Far-right extremists carried out 1,212 attacks last year in Berlin, Brandenburg, Mecklenburg-Western Pomerania, Saxony, Saxony-Anhalt and Thuringia, according to data collected by victim counselling centres.
That's an increase of about seven percent from the previous year when 1,123 incidents of violence were logged.
The figures were revealed this week by the Association of Counselling Centres for victims of right-wing, racist and anti-Semitic violence (VBRG).
The attacks in 2018 were aimed at a total of 1,789 people, of which more than 250 were children and young people. The VBRG said it amounts to around five people becoming victims of far-right motivated, racist and anti-Semitic terror every day.
Robert Kusche of the VBRG warned that social cohesion was “massively threatened by everyday racism” and organized neo-Nazi terror”.
Highest number of attacks in Saxony
At least 962 people were injured in these attacks and 509 of them had serious injuries. The eastern state of Saxony saw the highest number of violent crimes by right-wing extremists, with 317 attacks recorded last year, up from 229 in 2017.
The Saxon city of Chemnitz was the scene of major far-right riots in August and September last year, where there were reports of people of foreign heritage being hounded. Police also arrested protesters who were caught making the illegal Nazi salute.
Meanwhile, Dresden, Saxony's capital, has been the home to the anti-Islam group Pegida (Patriotic Europeans against the Islamization of the West) since 2015. Supporters of this group are known for holding anti-immigrant and far-right views.
Two-thirds of all the attacks recorded across eastern Germany – 793 cases – were racially motivated and were largely against refugees, people from a migrant background and people of colour, the report said.
Another large group of victims were political opponents, where 188 cases were recorded by counselling centres.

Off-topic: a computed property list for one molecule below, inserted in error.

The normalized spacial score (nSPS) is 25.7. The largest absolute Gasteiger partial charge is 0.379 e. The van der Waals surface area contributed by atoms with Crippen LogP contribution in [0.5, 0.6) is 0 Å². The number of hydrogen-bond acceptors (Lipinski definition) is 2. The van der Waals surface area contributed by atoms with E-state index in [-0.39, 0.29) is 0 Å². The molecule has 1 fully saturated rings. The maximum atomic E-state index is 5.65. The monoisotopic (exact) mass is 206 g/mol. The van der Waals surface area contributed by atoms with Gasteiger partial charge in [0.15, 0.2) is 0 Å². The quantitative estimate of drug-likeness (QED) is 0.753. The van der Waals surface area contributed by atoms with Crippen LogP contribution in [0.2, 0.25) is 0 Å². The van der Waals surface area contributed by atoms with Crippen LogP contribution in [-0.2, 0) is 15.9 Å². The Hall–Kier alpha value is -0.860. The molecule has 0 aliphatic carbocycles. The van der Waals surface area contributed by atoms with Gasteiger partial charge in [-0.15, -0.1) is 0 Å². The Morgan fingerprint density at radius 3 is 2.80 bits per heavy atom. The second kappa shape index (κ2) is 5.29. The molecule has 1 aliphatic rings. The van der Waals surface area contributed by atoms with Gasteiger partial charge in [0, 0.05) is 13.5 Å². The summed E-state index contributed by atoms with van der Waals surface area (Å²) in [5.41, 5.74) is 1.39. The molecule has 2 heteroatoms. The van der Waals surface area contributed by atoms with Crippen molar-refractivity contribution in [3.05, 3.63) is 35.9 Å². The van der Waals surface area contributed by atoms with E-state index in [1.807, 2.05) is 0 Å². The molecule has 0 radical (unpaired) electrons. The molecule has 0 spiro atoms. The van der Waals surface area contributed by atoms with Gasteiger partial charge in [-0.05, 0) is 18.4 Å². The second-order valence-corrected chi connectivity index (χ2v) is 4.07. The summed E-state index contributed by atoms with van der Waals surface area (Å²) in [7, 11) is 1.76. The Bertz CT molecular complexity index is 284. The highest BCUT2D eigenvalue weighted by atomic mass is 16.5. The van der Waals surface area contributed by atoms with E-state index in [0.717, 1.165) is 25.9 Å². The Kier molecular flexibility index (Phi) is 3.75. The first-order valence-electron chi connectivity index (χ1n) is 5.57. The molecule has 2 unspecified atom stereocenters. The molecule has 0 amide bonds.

Fewer attacks on Muslims nationwide, but more injuries
Meanwhile, as The Local reported, there were fewer attacks on Muslims and mosques last year. But the number of injuries increased, indicating a decrease in prevalence but a spike in severity.
In total, 813 Islamophobic and anti-Muslim crimes were recorded last year, down from 950 in 2017.
The figures however showed that injuries as a result of the attacks had risen, with 54 reported in 2018 — an increase on 32 from the previous year.
The numbers were released by the German parliament in response to a request by Die Linke (The Left) political party and reported in the Neue Osnabrücker Zeitung.
The new statistics led to calls for a reporting centre to be launched, similar to the one opened in January to tacle anti-Semitism.
Fears of more right-wing crime
Now counselling bosses fear crime could continue to rise as state elections, which could create more division, take place later this year.
“In 2019 we fear an increase in right-wing violence, especially in the context of the state election campaigns in Brandenburg, Saxony and Thuringia,” said Kusche.
According to the association, their figures only refer to the east because similar organizations in western Germany haven't calculated figures.
“This is only a small part of the true threat of right-wing violence,” said Matthias Quent, Director of the Institute for Democracy and Civil Society in Jena.